To the Editor of the Inquirer and Commercial News. Mb. Editor, — With much reluctance I am compelled to request you to contradict the statement contained in the report of the Committee of the Toodyay Agricultural So ciefy, held at Northam, a short time since. The charge brought against me at that meeting by the Chairman, (Mr Dempster,) is not warranted in fact. That gentleman knows that I have never laid claim to one essay; and I now challenge him to prove the truth of his assertion. Well might the Committee and gentlemen, then present, express themselves disgusted with regard to the absurd idea (such as I never enter tained for one moment) ' that because Mr Carter had liberally presented the amount of his Prize to the Society, I could claim the first prize.' If I had done this, I de served to be considered the most presump tuous and unreasonable character in this or in any other colony. The Committee would have shewn better sense by calling for my correspondence with the Secretary ...

Publication Title: Inquirer & Commercial News, The
Source: Trove [National Library of Australia]
Country/State of Publication: WA, Australia
Advertising [Newspaper Article] — The Inquirer & Commercial News — 16 July 1856

[ADVERTISEMENT].— asthma. — The most (stressing, and at the same time one of the mest tanning diseases to which the human frame is sub set, is Asthma, which literally tears the human con Litution to pieces, bringing its victim to the very erge of the grave, from which he seldom recovers, nless, indeed, as it were by a miracle. The most ertain remedies for the core of this direful malady - Kolloway's Ointment and Pills; by repeated and slutary doses of the latter, the chest becomes freed 'om phlegm, the body is relieved from au immense ?eight, and the cough leaves the sufferer in an in redible short space of time, provided the Ointment e well rubbed into the chest night and morning, 'be thousands who have been restored to health by iiesc infallible remedies render it needless to ex atiatc on their merits, therefore, all who are thus (Dieted, should have immediate recourse to Hollo ray's Ointment and Fills. New Goods TH. MONGER respectfully calls the « attention of the public of the Y...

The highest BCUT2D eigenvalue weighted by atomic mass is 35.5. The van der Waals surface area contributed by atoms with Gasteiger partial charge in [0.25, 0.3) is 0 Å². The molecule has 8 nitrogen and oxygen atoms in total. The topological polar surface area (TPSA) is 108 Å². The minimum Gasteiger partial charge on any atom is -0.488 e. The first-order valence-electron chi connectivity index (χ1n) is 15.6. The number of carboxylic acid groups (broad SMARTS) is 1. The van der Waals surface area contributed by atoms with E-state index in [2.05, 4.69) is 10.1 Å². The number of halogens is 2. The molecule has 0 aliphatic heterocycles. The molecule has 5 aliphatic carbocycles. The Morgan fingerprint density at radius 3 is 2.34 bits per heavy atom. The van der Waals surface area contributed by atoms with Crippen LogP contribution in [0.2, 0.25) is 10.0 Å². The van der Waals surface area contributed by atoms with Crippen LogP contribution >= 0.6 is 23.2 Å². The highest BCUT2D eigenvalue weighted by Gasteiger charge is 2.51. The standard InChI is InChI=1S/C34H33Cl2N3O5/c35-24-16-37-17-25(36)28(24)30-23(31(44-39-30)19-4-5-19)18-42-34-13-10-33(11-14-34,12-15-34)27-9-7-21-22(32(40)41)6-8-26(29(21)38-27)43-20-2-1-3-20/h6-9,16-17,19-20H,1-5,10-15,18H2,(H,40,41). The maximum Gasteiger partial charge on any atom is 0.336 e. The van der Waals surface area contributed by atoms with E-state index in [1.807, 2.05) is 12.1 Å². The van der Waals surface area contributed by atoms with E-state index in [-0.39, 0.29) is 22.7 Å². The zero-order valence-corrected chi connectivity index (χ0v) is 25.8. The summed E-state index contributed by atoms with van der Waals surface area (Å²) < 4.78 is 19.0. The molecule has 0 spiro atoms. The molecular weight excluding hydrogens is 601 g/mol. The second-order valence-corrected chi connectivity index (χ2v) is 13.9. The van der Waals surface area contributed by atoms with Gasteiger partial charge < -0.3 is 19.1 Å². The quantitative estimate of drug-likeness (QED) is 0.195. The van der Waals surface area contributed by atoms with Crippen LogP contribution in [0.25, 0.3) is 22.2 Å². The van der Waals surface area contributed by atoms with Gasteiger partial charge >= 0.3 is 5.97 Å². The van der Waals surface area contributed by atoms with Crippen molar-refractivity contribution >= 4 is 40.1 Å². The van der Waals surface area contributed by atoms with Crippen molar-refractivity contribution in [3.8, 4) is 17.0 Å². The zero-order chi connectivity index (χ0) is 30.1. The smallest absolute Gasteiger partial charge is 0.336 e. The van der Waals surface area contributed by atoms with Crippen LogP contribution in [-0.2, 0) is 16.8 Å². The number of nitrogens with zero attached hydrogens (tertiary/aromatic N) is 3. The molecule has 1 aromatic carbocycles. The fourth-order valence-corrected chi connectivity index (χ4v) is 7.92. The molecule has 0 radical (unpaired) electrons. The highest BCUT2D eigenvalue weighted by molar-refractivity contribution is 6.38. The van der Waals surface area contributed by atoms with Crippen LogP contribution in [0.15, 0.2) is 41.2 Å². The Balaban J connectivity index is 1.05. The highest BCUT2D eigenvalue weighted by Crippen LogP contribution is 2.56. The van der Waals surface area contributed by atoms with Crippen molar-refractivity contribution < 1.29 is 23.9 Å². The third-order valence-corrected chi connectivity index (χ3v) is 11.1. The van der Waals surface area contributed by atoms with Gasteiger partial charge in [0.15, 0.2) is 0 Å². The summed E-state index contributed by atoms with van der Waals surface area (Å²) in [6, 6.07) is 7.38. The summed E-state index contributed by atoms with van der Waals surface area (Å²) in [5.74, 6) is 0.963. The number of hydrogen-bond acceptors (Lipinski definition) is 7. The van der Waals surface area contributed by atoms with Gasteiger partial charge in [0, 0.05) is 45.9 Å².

Publication Title: Inquirer & Commercial News, The
Source: Trove [National Library of Australia]
Country/State of Publication: WA, Australia
COLONIAL NEWS. South Australia. [Newspaper Article] — The Inquirer & Commercial News — 16 July 1856

COLONIAL NEWS. South Australia Br the Swan we have received files of South Australian papers to the 30th May. The state of the colony, from all accounts, does not appear so flourishing us could be wished, emigration to the sister settlement of Vistoria going on to some extent A correspondent under date 29th May, states : — ** The Murray River timber is quite a failure, .and the search for it entails a loss to the company; wood of any great size being very scarce on the banks of the river. A contract has been, or will be, entered into for a thousand loads of Jarrah at £10 5s. per load. The Gawler Town Railway is progressing rapidly, and we are to have a line to die Murray. Your timber, therefore, is likely to have a market here for some time to come. -* The members of the popular party have got themselves into a scrape wjth the public, in conse quence of the starvation system they adopted. They feel they have got themselves into a hobble, and are trying their best to back out, and sm...

Publication Title: Inquirer & Commercial News, The